Babies placed in creche twice as likely to fall ill
* Survey studied families of 11,000 infants
BABIES attending creches are twice as likely to get ill as those cared for at home.
Chest infections, colds, ear infections, asthma and severe vomiting and diarrhoea are all significantly more common amongst creche-going infants.
Infants in creches were 2.5 times more likely to have been treated for a chest infection and twice as likely to have had an ear infection or wheezing or asthma, a major new study has shown.
There was not much difference in health risks between babies cared for at home by their parents or in the homes of relatives or childminders.
The Growing Up in Ireland survey studied the families of 11,000 nine-month-old babies in Ireland. It found that 40pc were in non-parental childcare by that age, with mothers on low incomes most likely to be back at work earlier.
Some 42pc of these children were cared for by relatives, 31pc by childminders and 27pc were in creches.
The higher illness rates amongst babies in creches applied even when adjusted for other factors, such as family income and health at birth, though interestingly, girls were less likely to get ill than boys.
Overall, some 30pc of babies in creches were rated as "less healthy" by their parent, compared with 16pc of babies being looked after at home.
Report co-author Dr Frances McGinnity said the impact of this would have to be tracked over time to see if these babies were more likely to have continued health problems, as it was also possible they would build up immunity due to early exposure to infection.
The study by the Economic and Social Research Institute and Trinity College researchers found that very few mothers returned to work before their baby was six months old, and many of those who did were self-employed and would not get maternity benefit.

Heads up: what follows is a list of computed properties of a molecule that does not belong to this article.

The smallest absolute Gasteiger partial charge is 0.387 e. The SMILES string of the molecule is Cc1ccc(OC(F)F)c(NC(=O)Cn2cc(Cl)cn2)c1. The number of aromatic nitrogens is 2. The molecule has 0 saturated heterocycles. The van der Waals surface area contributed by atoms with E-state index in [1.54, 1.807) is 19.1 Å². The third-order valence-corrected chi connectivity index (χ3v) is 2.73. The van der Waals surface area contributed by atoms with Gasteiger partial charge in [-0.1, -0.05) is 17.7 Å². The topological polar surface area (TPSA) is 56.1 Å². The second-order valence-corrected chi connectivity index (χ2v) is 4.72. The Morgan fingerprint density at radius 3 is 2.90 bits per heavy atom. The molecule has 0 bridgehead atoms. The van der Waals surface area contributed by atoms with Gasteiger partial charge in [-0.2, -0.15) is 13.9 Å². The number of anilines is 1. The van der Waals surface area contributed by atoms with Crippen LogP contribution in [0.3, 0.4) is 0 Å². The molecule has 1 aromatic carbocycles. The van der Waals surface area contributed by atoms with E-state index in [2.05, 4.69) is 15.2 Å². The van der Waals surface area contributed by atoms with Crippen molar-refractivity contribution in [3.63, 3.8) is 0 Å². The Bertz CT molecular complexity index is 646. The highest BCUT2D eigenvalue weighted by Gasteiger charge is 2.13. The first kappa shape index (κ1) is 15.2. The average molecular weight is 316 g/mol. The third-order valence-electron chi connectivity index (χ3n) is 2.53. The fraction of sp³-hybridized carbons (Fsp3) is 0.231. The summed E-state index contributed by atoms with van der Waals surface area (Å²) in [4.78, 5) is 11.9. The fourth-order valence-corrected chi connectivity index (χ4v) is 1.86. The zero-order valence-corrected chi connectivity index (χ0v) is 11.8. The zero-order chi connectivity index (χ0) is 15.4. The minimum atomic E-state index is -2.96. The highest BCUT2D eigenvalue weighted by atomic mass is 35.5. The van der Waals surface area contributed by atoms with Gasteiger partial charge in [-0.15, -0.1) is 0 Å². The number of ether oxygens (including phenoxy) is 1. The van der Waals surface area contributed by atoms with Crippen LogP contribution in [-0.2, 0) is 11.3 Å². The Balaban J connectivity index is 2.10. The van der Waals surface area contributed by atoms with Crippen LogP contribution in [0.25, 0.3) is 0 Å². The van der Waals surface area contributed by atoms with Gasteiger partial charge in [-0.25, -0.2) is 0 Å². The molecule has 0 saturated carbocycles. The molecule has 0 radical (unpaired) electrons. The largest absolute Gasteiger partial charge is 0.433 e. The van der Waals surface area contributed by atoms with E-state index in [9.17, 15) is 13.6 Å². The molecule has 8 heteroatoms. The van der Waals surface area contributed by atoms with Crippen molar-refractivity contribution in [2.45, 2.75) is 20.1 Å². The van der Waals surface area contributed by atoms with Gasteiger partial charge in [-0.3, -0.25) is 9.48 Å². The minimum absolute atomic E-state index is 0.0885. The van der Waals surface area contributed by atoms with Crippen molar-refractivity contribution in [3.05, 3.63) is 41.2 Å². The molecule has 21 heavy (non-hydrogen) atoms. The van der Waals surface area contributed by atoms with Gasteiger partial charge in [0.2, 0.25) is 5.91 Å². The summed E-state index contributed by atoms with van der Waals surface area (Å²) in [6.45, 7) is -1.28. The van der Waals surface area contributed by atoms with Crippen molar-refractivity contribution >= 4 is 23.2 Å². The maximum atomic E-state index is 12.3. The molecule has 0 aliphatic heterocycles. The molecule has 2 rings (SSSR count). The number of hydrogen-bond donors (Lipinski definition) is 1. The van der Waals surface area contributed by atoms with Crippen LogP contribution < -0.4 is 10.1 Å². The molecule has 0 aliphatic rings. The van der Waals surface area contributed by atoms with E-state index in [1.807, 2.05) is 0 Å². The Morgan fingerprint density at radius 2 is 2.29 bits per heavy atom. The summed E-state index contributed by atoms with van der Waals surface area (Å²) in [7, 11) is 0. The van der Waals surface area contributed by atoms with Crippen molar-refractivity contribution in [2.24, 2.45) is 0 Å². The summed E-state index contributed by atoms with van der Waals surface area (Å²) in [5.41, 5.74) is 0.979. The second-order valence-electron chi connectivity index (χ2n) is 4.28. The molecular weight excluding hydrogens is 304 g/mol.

Children's Minister Frances Fitzgerald said the Government was looking at the issue of social welfare benefits for the self-employed, but it could also be the case that they felt more pressure to return to work to look after their businesses.
"The findings provide a valuable backdrop to ongoing policy discussions relating to early childhood services and matters of cost, choice and quality of childcare," she said.
A quarter of mothers return to work at around six months when paid maternity leave ends, and 45pc are back by the time the baby reaches nine months.
Mothers on lower incomes tended to return earlier, whereas higher earners are more likely to take unpaid maternity leave – but those with higher qualifications were more likely to return to work ultimately.
However, less than a third of mothers with three or more children had returned to work by nine months compared with half of first-time mothers.
Mothers mainly cited financial reasons for their decision to return to work though getting out of the house and career development also played a role.